It has certainly been testing times in Brisbane for the 2018 Etchells Queensland State Championship. This regatta served as a warm up for the main event, the World Championship, which begins on October 21 for the 95-boat armada that has amassed to find out who is the best One Design crew on the planet.
Winning the five-race pre-Worlds (as the QLD State Championship is known this year) is Iron Lotus (AUS 1442). Olympic Gold Medallist, Tom King, skippers her with crew, Ivan Wheen, David Edwards and Greg O’Shea. They are no strangers to the podium either, having previously won the 2012 World Championship, which was staged off Sydney Heads. Owen McMahon was on board then, instead of O’Shea, and Iron Lotus has also won the prestigious Australasian Championship in Mooloolaba, as well as the fiercely contested Victorian State Championship on the testing waters of Port Phillip.
Iron Lotus (AUS 1442) is one of the new Pacesetter Etchells built by Australia II crew member, Phil Smidmore. In this regatta they had two race wins, a tenth place and a third with an 18th as their discard, to secure a two point win over John Bertrand, Ben Lamb and Noel Drennan on board Triad2 (AUS 1440). In third place and a further six points astern was another boat, Havoc (AUS 1461) with another crew brandishing some real CV power. Namely, Iain Murray, Grant Simmer and Richie Allanson.
Anybody in the top 30 may well have won it had the racing unfolded their way, but King commented on it all, saying, “It was great to get a win (called bullets in sailing) early on in Day Two, and then we secured another in the middle of three today. It is always such a challenging place to sail, and we were fortunate enough to get out of gaol today in one of the races, and this certainly helped.”
“Anyone can certainly take out the big one, as there are a lot of wonderful boats out there and some are really heavily stacked with talent. The highlight for us was the run in Race Four yesterday, which was in about 25 knots. It was the wildest run (sailing with the breeze directly behind you), and worth the price of entry alone! We were in tenth at the top and ended up leading at the bottom. Really good stuff.”
“All credit has to go to Ross and Kevin Wilson and their Race Management Team for getting the racing in, despite the atrocious weather. They, the Brisbane Fleet and the host, Royal Queensland Yacht Club, have pit on a great regatta. We have been relaxed this regatta and enjoy ourselves and continue the theme”, said King of their plans for next weekend and beyond.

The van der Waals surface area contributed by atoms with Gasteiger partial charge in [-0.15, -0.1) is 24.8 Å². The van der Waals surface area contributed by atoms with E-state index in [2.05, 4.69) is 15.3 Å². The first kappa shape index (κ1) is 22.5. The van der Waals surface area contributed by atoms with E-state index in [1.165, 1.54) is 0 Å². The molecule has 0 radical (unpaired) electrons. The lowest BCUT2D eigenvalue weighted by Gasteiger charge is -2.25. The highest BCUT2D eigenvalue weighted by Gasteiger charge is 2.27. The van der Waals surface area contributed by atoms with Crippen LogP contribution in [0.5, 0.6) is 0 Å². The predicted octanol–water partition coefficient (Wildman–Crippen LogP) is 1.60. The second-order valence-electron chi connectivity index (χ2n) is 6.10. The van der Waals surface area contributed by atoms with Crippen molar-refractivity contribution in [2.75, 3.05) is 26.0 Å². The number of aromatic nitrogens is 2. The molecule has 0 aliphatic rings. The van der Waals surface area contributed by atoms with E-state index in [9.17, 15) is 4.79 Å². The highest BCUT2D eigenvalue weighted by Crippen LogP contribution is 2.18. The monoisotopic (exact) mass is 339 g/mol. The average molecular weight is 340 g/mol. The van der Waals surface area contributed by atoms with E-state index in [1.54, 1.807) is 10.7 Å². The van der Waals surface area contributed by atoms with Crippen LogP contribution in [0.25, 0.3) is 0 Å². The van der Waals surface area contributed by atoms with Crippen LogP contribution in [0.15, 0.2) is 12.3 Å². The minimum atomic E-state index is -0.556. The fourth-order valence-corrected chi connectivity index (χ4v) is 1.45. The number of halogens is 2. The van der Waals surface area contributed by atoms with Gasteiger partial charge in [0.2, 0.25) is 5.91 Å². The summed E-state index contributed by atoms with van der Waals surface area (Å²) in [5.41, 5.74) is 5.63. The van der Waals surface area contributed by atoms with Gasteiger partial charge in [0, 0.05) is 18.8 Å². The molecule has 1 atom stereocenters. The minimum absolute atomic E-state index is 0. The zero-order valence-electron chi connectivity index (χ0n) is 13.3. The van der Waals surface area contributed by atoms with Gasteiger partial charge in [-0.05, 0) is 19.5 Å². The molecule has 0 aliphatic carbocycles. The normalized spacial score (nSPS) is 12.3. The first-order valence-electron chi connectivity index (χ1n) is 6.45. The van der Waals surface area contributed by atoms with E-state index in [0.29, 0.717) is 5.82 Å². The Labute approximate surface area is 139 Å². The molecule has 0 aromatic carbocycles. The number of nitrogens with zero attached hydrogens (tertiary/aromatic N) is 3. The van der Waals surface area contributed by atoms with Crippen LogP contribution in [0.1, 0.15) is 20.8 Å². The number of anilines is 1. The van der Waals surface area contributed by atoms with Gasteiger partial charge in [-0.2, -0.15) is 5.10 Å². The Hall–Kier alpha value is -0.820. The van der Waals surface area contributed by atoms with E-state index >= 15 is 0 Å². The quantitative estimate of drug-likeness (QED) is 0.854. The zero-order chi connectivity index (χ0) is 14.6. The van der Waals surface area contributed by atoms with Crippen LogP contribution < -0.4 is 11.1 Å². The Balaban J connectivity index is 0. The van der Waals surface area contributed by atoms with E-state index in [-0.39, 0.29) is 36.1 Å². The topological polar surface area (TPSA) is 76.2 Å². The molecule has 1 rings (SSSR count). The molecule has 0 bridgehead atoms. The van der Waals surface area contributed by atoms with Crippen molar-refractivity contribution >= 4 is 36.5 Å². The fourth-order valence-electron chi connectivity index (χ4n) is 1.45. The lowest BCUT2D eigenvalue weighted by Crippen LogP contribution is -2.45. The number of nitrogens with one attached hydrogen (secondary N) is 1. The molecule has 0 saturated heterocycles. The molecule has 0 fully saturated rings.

So of those conditions then, and by and large they were squally and from the Sou’east. Race One on Sunday was held in about 20-25 knots from 115 to 125 degrees, where Triad2 kept out in front, even extending it slightly on the last run to secure good win. Further back in the fleet it was not so good, however, with one huge squall causing a few wipeouts and several rigs were broken.
One race was also completed on the second day, and crews were held ashore for while before the Answering Pennant was dropped at around 1030hrs local. The wind ranged between 10-27 knots and from 110 to 130 degrees. The damage continued and the squalls were even more intense, yet overall things were more settled in between those.
Race Management was very keen to conduct three races on the final day, today, so as to secure a complete regatta and also allow for the drop. An early start was therefore arranged. The Chairman of the Organising Committee commented, “The Queensland weather finally arrived, and just got better and better. Stunning conditions and tight racing, right throughout then fleet was the highlight of the day for me. It really is what Etchells racing is all about; a great venue, early challenging weather, and a fantastic, tight finish.”
The Royal Queensland Yacht Squadron in the Brisbane suburb of Manly will host the 95-boat strong armada for the 2018 Etchells World Championship, as they tussle it out to see which crew reigns supreme. Racing begins in earnest on Sunday October 21, and concludes on Saturday October 27.
by John Curnow